To report our experience using mycophenolate mofetil as first-line treatment for dermatomyositis-associated interstitial lung disease.
To report our experience using mycophenolate mofetil as first-line treatment for dermatomyositis-associated interstitial lung disease.
We examined the medical records of all 16 dermatomyositis patients with interstitial lung disease seen in our outpatient university hospital dermatology clinic between May 26, 2006, and May 25, 2009. In this retrospective case series, we describe the clinical course of the 4 patients with definitive evidence of interstitial lung disease on radiologic imaging who were treated with mycophenolate mofetil and had pulmonary data available to document their outcome. All of the patients also received prednisone.
All 3 patients with at least 1 year of followup receiving mycophenolate mofetil experienced complete normalization of pulmonary function tests (including diffusing capacity for carbon monoxide) and resolution of dyspnea. They were also able to reduce their prednisone doses. The only patient with pre- and posttreatment chest computed tomography imaging had total resolution of her interstitial opacities. The patient with only 5 months of posttreatment followup experienced an improvement in diffusing capacity for carbon monoxide from 44% to 77% predicted, but no change in dyspnea.
These promising data indicate that mycophenolate mofetil may be a useful therapy for interstitial lung disease in patients with dermatomyositis, but larger studies are needed to more definitively evaluate the role of this medication in therapy.
Interstitial lung disease (ILD) is commonly observed in patients with dermatomyositis (1), but few studies address treatment of ILD in this population. Prior reports document treatment of polymyositis- and/or dermatomyositis-associated ILD with various immunosuppressants, including cyclosporine, tacrolimus, and cyclophosphamide (2). However, these therapies are all aggressive and are associated with a variety of serious side effects.
Several recent small retrospective and uncontrolled prospective studies of patients with scleroderma and patients with other miscellaneous connective tissue diseases (CTDs) describe treatment of ILD with mycophenolate mofetil (MMF), an immunosuppressive agent with a relatively favorable safety profile. We add to the current literature with this case series of 4 patients with dermatomyositis (1 with skin disease and symptomatic muscle disease, 1 with skin disease and subclinical muscle disease, and 2 with skin disease and no muscle disease) who were successfully treated with MMF for ILD. To our knowledge, this is the first report documenting the use of MMF for ILD specifically in patients with dermatomyositis.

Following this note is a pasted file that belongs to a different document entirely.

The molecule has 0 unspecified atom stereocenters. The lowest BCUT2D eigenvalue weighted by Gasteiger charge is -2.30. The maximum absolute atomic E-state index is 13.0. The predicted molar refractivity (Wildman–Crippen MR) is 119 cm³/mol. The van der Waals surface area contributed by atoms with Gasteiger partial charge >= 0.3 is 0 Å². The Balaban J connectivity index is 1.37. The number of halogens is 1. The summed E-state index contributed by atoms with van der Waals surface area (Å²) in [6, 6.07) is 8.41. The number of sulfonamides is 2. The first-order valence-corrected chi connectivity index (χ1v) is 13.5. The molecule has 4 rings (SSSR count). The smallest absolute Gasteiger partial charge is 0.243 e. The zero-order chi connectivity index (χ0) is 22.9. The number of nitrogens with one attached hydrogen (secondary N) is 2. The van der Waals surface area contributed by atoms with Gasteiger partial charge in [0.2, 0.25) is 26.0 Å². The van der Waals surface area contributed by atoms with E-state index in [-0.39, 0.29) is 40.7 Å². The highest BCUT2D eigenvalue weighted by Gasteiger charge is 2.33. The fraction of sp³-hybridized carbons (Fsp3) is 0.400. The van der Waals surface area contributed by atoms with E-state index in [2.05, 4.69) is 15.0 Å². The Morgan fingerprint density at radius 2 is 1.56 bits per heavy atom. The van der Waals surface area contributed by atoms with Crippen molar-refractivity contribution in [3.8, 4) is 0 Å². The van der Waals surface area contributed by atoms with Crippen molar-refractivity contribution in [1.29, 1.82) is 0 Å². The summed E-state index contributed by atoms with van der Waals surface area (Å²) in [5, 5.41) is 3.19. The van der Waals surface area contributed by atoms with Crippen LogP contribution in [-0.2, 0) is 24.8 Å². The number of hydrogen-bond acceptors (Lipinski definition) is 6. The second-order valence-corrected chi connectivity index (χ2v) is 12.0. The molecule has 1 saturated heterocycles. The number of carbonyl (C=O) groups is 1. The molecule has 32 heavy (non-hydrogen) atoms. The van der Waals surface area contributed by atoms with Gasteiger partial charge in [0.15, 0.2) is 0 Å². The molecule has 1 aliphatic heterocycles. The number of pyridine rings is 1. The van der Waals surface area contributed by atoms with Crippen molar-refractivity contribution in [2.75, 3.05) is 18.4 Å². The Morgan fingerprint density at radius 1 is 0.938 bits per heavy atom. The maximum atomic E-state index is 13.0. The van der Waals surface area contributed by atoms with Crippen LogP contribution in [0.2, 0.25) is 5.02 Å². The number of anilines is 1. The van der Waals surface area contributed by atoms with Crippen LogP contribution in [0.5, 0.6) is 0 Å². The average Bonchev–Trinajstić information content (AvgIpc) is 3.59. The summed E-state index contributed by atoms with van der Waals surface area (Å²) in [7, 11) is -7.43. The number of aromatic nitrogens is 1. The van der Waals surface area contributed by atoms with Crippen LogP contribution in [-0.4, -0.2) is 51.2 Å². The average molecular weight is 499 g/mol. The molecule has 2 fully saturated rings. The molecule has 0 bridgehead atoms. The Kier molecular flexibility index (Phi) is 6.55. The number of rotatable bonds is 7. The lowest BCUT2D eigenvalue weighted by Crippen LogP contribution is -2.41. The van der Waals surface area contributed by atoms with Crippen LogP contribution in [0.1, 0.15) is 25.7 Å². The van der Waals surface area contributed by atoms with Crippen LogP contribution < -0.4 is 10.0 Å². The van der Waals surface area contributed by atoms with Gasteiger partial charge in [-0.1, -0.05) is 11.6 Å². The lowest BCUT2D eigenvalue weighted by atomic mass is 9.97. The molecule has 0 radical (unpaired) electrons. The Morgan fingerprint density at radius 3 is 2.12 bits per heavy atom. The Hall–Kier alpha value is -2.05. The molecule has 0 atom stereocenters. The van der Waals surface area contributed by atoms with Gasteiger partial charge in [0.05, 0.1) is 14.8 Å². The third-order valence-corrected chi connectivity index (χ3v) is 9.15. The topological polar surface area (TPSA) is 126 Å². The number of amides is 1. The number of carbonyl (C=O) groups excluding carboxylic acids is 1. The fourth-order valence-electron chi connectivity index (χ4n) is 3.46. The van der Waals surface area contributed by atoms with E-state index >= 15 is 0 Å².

Between May 26, 2006, and May 25, 2009, 16 patients with dermatomyositis seen in our outpatient dermatology clinic were diagnosed with possible or definite ILD. Of these patients, 4 had definitive ILD (per radiologic imaging), were treated with MMF, and had available data to document their pulmonary outcome. These patients are included in this report.
The other 12 patients are not included in the report for the following reasons: not treated with MMF (n = 8), the radiologic diagnosis of ILD was equivocal (n = 2), no radiologic pulmonary images were available (n = 1), and no pulmonary data (radiologic or pulmonary function tests [PFTs]) were available to document the outcome of MMF treatment (n = 1).
All of the diagnoses of ILD were confirmed by chest high-resolution computed tomography (HRCT). HRCT images were reviewed by a pulmonologist (MEK). The diagnosis of dermatomyositis was made based on clinical skin findings by a dermatologist (VPW). Dermatomyositis patients with proximal muscle weakness and objective evidence of myositis were termed classic dermatomyositis. Although previous studies have used the terms hypomyopathic and amyopathic dermatomyositis to describe patients with minimal or no muscle weakness, respectively, these terms were not used in this study (3). Systemic immunosuppression for 2 months or greater in the first 6 months after skin disease onset is an exclusion criterion for amyopathic and hypomyopathic dermatomyositis (due to the theoretical possibility that such treatment prevented the development of muscle disease), and all of the patients in this report received early immunosuppression for their ILD and/or other symptoms. Patients with minimal or no muscle symptoms were therefore classified as early-treated hypomyopathic dermatomyositis if there was objective evidence of myositis and as early-treated amyopathic dermatomyositis if there was no such evidence.
All of the patients in this case series were part of a previous retrospective cohort study assessing the prevalence of ILD in patients with dermatomyositis. The Institutional Review Board at the University of Pennsylvania granted exempt approval for this study.
All 4 patients experienced the onset of ILD within 1 year of the onset of their dermatomyositis symptoms. Two patients had early-treated amyopathic dermatomyositis, 1 patient had early-treated hypomyopathic dermatomyositis, and 1 patient had classic dermatomyositis. HRCT scans of the chest in all of the patients showed bibasilar-predominant ground-glass and reticular opacities with mild or no honeycombing. The patients were all obese, with body mass indices of 30.7–52.1 kg/m2. More detailed patient characteristics are shown in Table 1.